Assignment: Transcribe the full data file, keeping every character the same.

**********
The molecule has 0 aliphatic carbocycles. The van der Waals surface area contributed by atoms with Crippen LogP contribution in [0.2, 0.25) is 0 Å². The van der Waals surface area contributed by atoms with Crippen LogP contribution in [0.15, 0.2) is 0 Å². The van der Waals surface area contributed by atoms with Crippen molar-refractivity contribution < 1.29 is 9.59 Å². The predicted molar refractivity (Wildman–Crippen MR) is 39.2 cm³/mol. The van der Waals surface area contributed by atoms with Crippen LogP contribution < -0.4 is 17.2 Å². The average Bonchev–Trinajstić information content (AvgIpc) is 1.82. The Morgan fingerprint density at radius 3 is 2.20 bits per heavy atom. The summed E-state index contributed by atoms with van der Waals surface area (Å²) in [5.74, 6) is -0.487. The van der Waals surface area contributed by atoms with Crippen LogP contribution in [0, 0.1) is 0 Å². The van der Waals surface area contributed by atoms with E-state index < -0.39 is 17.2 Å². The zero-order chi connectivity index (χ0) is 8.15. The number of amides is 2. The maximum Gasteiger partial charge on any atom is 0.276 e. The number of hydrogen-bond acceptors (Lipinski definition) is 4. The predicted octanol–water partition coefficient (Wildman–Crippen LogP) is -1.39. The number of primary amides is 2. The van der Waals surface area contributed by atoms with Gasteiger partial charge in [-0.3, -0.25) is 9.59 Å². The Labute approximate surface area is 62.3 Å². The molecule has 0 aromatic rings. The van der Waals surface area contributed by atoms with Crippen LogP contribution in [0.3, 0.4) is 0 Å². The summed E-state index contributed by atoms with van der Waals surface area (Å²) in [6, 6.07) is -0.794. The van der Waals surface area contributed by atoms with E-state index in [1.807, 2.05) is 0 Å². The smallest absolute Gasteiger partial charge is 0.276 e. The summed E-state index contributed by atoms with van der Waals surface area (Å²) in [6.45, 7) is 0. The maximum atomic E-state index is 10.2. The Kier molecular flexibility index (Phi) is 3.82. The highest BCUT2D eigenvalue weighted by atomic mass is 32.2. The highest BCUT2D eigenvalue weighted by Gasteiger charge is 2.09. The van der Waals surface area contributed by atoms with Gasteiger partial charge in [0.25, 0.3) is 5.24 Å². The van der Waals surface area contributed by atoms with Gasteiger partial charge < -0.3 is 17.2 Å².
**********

The molecule has 0 aliphatic carbocycles. The van der Waals surface area contributed by atoms with Crippen LogP contribution in [0.2, 0.25) is 0 Å². The van der Waals surface area contributed by atoms with Crippen LogP contribution in [0.15, 0.2) is 0 Å². The van der Waals surface area contributed by atoms with Crippen molar-refractivity contribution < 1.29 is 9.59 Å². The predicted molar refractivity (Wildman–Crippen MR) is 39.2 cm³/mol. The van der Waals surface area contributed by atoms with Crippen LogP contribution < -0.4 is 17.2 Å². The average Bonchev–Trinajstić information content (AvgIpc) is 1.82. The Morgan fingerprint density at radius 3 is 2.20 bits per heavy atom. The summed E-state index contributed by atoms with van der Waals surface area (Å²) in [5.74, 6) is -0.487. The van der Waals surface area contributed by atoms with Crippen LogP contribution in [0, 0.1) is 0 Å². The van der Waals surface area contributed by atoms with E-state index < -0.39 is 17.2 Å². The zero-order chi connectivity index (χ0) is 8.15. The number of amides is 2. The maximum Gasteiger partial charge on any atom is 0.276 e. The number of hydrogen-bond acceptors (Lipinski definition) is 4. The predicted octanol–water partition coefficient (Wildman–Crippen LogP) is -1.39. The number of primary amides is 2. The van der Waals surface area contributed by atoms with Gasteiger partial charge in [-0.3, -0.25) is 9.59 Å². The Labute approximate surface area is 62.3 Å². The molecule has 0 aromatic rings. The van der Waals surface area contributed by atoms with Crippen LogP contribution in [0.3, 0.4) is 0 Å². The summed E-state index contributed by atoms with van der Waals surface area (Å²) in [6, 6.07) is -0.794. The van der Waals surface area contributed by atoms with E-state index in [1.807, 2.05) is 0 Å². The smallest absolute Gasteiger partial charge is 0.276 e. The summed E-state index contributed by atoms with van der Waals surface area (Å²) in [6.45, 7) is 0. The maximum atomic E-state index is 10.2. The Kier molecular flexibility index (Phi) is 3.82. The highest BCUT2D eigenvalue weighted by atomic mass is 32.2. The highest BCUT2D eigenvalue weighted by Gasteiger charge is 2.09. The van der Waals surface area contributed by atoms with Gasteiger partial charge in [0.25, 0.3) is 5.24 Å². The van der Waals surface area contributed by atoms with Gasteiger partial charge < -0.3 is 17.2 Å².